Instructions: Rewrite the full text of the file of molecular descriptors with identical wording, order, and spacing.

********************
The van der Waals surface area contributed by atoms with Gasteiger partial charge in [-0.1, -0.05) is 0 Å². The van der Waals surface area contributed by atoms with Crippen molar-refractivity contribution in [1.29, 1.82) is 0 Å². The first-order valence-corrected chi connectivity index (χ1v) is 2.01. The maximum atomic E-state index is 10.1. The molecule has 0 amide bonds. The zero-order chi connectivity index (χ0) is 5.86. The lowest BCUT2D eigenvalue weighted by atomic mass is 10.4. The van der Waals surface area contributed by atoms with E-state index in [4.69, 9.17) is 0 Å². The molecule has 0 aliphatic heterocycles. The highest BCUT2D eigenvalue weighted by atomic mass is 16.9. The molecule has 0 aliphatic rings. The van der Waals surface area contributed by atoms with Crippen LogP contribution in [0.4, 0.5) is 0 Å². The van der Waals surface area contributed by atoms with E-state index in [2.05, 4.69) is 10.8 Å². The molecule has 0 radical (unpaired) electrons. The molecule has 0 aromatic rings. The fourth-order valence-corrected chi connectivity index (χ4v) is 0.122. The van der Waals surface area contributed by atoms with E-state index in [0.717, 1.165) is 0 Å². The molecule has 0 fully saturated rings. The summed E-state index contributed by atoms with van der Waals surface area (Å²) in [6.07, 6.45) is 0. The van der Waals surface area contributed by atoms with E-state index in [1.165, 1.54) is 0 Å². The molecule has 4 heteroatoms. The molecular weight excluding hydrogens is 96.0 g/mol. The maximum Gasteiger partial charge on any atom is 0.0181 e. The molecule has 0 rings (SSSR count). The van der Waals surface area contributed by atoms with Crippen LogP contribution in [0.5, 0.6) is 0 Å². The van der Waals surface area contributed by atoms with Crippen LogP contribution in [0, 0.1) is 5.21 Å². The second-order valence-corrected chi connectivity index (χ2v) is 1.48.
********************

The van der Waals surface area contributed by atoms with Gasteiger partial charge in [-0.1, -0.05) is 0 Å². The van der Waals surface area contributed by atoms with Crippen molar-refractivity contribution in [1.29, 1.82) is 0 Å². The first-order valence-corrected chi connectivity index (χ1v) is 2.01. The maximum atomic E-state index is 10.1. The molecule has 0 amide bonds. The zero-order chi connectivity index (χ0) is 5.86. The lowest BCUT2D eigenvalue weighted by atomic mass is 10.4. The van der Waals surface area contributed by atoms with E-state index in [4.69, 9.17) is 0 Å². The molecule has 0 aliphatic heterocycles. The highest BCUT2D eigenvalue weighted by atomic mass is 16.9. The molecule has 0 aliphatic rings. The van der Waals surface area contributed by atoms with Crippen LogP contribution in [0.4, 0.5) is 0 Å². The van der Waals surface area contributed by atoms with E-state index in [2.05, 4.69) is 10.8 Å². The molecule has 0 radical (unpaired) electrons. The molecule has 0 aromatic rings. The fourth-order valence-corrected chi connectivity index (χ4v) is 0.122. The van der Waals surface area contributed by atoms with E-state index in [0.717, 1.165) is 0 Å². The molecule has 0 fully saturated rings. The summed E-state index contributed by atoms with van der Waals surface area (Å²) in [6.07, 6.45) is 0. The van der Waals surface area contributed by atoms with E-state index in [1.165, 1.54) is 0 Å². The molecule has 4 heteroatoms. The molecular weight excluding hydrogens is 96.0 g/mol. The maximum Gasteiger partial charge on any atom is 0.0181 e. The molecule has 0 rings (SSSR count). The van der Waals surface area contributed by atoms with Crippen LogP contribution in [0.5, 0.6) is 0 Å². The van der Waals surface area contributed by atoms with Crippen LogP contribution in [0, 0.1) is 5.21 Å². The second-order valence-corrected chi connectivity index (χ2v) is 1.48.